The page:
-Text Messaging (SMS) timestamps can’t be fixed using WM 6.1 registry key (TrustTimeZoneField)

-Feels cheap

-No Up/Down/Right/Left keys on front of device, they are now on keyboard

-No “Ok” button on keyboard

-Scrolling must be done using optical track pad, or dragging the stylus/finger (often glitchy)

-Microsoft Tag (application) rotates camera view 90 degrees for some reason.

-After installing “Qik” (application), when launching it presents a black screen and then crashes (I’m guessing?)

Ultimately I wish I could return this device, however it’s performing the way it should be therefor it’s not the resellers fault.

I’ve checked all over the internet for bug fixes, user input, etc… on these issues, and it’s amazing how full the internet is of hatred for this device.

They really need to step up to the plate and release a firmware update to resolve all these issues… Why not remove all the fancy stuff and just put a typical clean WM 6.5 install on it? I feel like crying!

Aug 202010
 

If you’ve tried configuring your Windows Mobile device to connect to your exchange server, but have been receiving errors on the lack of a certificate issue, this may help.

Keep in mind it’s always best to contact your local IT department to find out if they have an easier way of doing this, or a better way.

If your desktop computer at work is joined to the domain, chances are you have a certificate installed that authenticates various systems on your network. By extracting this certificate and installing it on your Windows Mobile device, chances are this will solve your issues.

Keep in mind that if your IT department did not generate your Exchange SSL cert from the domain certificate authority this won’t work.

Now let’s get started…

  1. Open Internet Explorer
  2. Press the “Alt” button to expose the menu
  3. Select “Tools” then “Internet Options”
  4. Select the “Content Tab”, and hit the “Certificates” button.
  5. Select the “Trusted Root Certification Authorities”.
  6. Now look through the list and look for something that may contain your Company’s name in it, or the name of one of your network servers.
  7. Once you find this, click once to highlight, and select the “Export” button.
  8. Go through the wizard and leave all defaults. At the very end where it asks you to choose a file, save it on your desktop and call it “cert.cer”.
  9. Copy this file to your Windows Mobile Device (using a Memory Card, or a Sync function).
  10. On your Windows Mobile device, use the File Explorer to browse to the location where you saved your cert.cer file, and select it to run. It should say “You have successfully installed a certificate”.

Now go ahead and configure your Exchange account and chances are it should work!

Keep in mind that some carriers lock down devices to avoid the installation of untrusted certificates. I haven’t run in to this issue, but I have heard about it happening. If this is the case, you will need to do some research on your phone and find a way to bypass this security block.

Aug 182010
 

So, the question I ask myself today is “What happened to Windows Mobile, and where is it going?”

Back earlier this year I got a corporate Rogers account setup for my company. Got a bunch of Xperia X1’s comped under the contract. I’ve had an old Xperia X1 for years (bought it from europe) and loved it back when it was considered one of the newer Windows Mobile phones, but hey, if you can get the same phone free again, why not right?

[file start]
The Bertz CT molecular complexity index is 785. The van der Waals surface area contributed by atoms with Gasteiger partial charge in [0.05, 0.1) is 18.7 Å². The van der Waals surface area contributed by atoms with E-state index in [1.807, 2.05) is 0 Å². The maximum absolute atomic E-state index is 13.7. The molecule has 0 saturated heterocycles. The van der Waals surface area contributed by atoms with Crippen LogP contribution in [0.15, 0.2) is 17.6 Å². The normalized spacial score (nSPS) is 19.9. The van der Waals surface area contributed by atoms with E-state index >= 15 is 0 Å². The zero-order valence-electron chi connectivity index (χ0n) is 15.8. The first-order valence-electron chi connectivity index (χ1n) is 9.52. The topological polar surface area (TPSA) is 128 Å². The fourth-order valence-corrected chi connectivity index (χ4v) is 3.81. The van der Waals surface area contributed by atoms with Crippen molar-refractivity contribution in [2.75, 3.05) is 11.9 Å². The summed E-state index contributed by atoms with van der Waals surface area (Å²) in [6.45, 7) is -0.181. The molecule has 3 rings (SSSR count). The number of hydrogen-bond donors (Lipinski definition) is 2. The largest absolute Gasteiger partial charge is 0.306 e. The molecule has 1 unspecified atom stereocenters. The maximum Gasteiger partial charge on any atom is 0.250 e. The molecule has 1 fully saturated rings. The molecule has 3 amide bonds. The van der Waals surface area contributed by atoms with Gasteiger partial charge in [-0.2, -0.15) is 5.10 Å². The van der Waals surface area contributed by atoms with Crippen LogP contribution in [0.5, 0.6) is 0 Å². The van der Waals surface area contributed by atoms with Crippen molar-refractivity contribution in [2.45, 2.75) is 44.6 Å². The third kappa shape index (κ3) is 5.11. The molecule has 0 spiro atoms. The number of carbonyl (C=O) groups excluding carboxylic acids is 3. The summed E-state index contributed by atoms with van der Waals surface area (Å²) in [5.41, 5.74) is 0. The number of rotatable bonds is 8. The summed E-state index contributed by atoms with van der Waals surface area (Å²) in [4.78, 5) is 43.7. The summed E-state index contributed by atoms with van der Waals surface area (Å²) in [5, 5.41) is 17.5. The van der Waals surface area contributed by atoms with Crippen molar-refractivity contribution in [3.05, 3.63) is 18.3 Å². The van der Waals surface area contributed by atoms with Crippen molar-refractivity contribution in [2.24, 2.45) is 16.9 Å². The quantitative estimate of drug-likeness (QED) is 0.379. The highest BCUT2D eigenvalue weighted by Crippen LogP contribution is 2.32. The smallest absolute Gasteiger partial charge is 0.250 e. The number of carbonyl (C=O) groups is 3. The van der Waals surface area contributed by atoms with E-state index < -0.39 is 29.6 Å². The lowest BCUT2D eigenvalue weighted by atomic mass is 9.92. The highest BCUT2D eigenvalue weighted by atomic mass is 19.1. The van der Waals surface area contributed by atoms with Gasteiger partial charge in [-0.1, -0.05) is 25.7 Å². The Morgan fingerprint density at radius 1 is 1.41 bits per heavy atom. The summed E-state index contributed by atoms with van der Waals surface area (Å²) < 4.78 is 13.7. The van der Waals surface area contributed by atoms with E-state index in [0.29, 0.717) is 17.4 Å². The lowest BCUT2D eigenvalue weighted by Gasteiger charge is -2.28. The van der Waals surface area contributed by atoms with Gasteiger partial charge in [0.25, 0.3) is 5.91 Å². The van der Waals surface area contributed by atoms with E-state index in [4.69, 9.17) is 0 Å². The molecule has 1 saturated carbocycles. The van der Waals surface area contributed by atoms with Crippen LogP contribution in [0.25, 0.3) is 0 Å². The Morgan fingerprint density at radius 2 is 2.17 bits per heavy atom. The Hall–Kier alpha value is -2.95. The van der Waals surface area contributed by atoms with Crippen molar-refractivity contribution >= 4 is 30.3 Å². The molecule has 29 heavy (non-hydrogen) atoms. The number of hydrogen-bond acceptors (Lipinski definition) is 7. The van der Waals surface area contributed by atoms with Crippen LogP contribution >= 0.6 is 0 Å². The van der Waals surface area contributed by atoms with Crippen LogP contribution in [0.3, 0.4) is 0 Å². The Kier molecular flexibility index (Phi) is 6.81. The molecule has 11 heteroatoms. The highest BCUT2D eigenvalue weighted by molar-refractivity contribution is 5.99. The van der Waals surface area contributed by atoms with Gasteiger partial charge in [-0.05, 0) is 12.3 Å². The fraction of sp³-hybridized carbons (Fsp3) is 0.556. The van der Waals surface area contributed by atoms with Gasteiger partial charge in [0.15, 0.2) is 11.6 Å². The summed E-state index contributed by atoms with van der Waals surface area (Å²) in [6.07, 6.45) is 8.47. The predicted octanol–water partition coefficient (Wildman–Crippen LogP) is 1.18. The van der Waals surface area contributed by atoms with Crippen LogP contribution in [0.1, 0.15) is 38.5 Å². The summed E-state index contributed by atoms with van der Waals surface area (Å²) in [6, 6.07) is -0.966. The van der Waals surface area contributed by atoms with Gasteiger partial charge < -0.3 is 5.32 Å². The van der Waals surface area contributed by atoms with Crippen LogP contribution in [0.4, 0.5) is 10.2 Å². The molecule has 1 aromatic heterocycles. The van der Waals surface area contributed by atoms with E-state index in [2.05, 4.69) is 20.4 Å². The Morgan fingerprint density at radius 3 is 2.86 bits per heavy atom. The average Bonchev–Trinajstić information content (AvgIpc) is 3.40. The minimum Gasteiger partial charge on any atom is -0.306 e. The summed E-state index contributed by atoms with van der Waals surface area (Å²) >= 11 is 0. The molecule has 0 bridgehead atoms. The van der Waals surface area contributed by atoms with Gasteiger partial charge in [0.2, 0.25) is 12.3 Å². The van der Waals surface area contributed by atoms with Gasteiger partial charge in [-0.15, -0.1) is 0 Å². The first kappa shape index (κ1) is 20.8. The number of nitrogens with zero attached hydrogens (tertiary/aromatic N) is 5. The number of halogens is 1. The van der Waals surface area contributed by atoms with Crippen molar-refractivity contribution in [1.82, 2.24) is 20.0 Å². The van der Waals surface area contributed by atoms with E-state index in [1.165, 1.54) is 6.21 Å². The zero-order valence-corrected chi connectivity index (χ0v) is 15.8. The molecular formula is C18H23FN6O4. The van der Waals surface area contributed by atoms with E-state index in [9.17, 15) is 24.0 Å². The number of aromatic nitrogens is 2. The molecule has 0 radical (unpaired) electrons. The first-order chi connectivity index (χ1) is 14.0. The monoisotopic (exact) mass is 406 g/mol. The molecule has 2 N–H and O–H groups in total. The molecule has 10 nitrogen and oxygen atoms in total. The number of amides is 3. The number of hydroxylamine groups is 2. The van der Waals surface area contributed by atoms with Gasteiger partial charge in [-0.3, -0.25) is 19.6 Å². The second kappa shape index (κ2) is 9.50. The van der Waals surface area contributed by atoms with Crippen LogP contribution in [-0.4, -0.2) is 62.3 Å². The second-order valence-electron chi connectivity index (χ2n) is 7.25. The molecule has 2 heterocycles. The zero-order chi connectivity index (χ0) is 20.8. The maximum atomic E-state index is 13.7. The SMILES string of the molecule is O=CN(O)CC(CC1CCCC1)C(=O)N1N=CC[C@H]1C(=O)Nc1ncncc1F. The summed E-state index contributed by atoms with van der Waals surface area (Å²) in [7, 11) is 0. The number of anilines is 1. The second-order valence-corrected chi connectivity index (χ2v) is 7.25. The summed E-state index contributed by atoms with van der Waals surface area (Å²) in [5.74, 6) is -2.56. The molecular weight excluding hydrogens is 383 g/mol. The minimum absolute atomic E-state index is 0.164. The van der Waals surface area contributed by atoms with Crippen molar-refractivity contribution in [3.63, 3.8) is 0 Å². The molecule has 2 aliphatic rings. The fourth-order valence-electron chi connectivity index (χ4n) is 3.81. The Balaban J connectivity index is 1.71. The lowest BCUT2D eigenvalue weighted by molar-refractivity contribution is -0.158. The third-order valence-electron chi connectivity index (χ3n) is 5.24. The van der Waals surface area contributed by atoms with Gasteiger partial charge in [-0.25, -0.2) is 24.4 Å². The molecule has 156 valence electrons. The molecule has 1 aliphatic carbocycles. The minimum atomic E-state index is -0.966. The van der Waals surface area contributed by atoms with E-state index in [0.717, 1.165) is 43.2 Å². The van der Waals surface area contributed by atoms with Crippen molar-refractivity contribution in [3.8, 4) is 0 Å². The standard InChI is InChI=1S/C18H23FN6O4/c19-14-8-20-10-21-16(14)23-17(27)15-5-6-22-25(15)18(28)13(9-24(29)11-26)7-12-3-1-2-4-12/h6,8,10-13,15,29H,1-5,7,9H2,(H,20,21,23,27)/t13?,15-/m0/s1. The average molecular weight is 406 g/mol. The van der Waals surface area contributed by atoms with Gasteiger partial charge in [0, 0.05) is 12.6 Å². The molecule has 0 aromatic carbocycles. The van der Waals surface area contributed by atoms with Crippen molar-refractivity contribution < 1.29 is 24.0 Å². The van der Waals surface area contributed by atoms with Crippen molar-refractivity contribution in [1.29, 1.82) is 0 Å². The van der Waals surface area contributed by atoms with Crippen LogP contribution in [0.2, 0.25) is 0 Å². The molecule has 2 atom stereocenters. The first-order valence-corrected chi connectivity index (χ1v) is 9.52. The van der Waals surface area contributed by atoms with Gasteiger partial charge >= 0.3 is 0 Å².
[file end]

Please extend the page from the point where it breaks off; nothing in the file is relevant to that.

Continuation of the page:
Anyways, to cut the story short one of the phones on my account got run over, and then mine just mysteriously died out (issues with the ribbon cable). Both were not repairable. Called Rogers, got one replaced under “Out of Warranty” (it’s been weeks since the order was placed, still no sign), then they ran out of stock (for my phone).

So here I am, this was the perfect opportunity for me to go ahead and see what’s new on the market in regards to Windows Mobile devices. I figured I’d just go ahead and buy a new device unlocked straight out (NOT from the local providers).

In my search I’ve come to the following conclusions:

1) All the new sweet phones don’t support the local HSPA frequencies in North America (high speed internet). I’m guessing there’s not enough interest in North America for WM phones.

2) Not too many companies are selling WM phones anymore in North America.

3) Turns out they released WM 7 and it sounded like it was horrible.

4) WM is still super popular in Europe.

5) People are obsessed with the iPhone, and anything that has the word “Google” or “Android” in it. (I bet they couldn’t even explain why they like the products).

Sure the iPhone is great for consumers, and for the simple professionals who don’t rely on their phone to often, but WTF??? And BlackBerry’s are not an option for me. I don’t have the time, patience, or want to setup my own BES server, maintain it, and learn the BB interface and run into limitations I wouldn’t if I was running Windows Mobile.

I’ve been a long term user of Windows Mobile devices. I love the layout, the way they work, the Exchange Push/Sync capabilities. Even the application development possibilities are sweet! But where are the stinking phones? I’m going to have a breakdown if they become extinct!

Anyways, bought an Xperia X2a since it’s one of the newer (actually not so new) phones that you can buy that work HSPA on 850Mhz. I should be receiving it tomorrow. I’ll probably be posting a review, and notes on configuration, etc…

It’s too bad I couldn’t get my hands on a HTC HD2, or a HTC Touch Pro 2.

I’m finishing this off with a question to Microsoft! What happens next? We need to put more dough in to marketing and development, we need to push this product out the ying yang! Outsource to me, I’ll be able to advise on what needs to be done to get a sweet ass device that has a potential to make some HUGE dough in both business markets and consumer markets.

Aug 162010
 

Pictures from a camping trip last weekend. Covered a large part of southern Alberta looking for the perfect campground!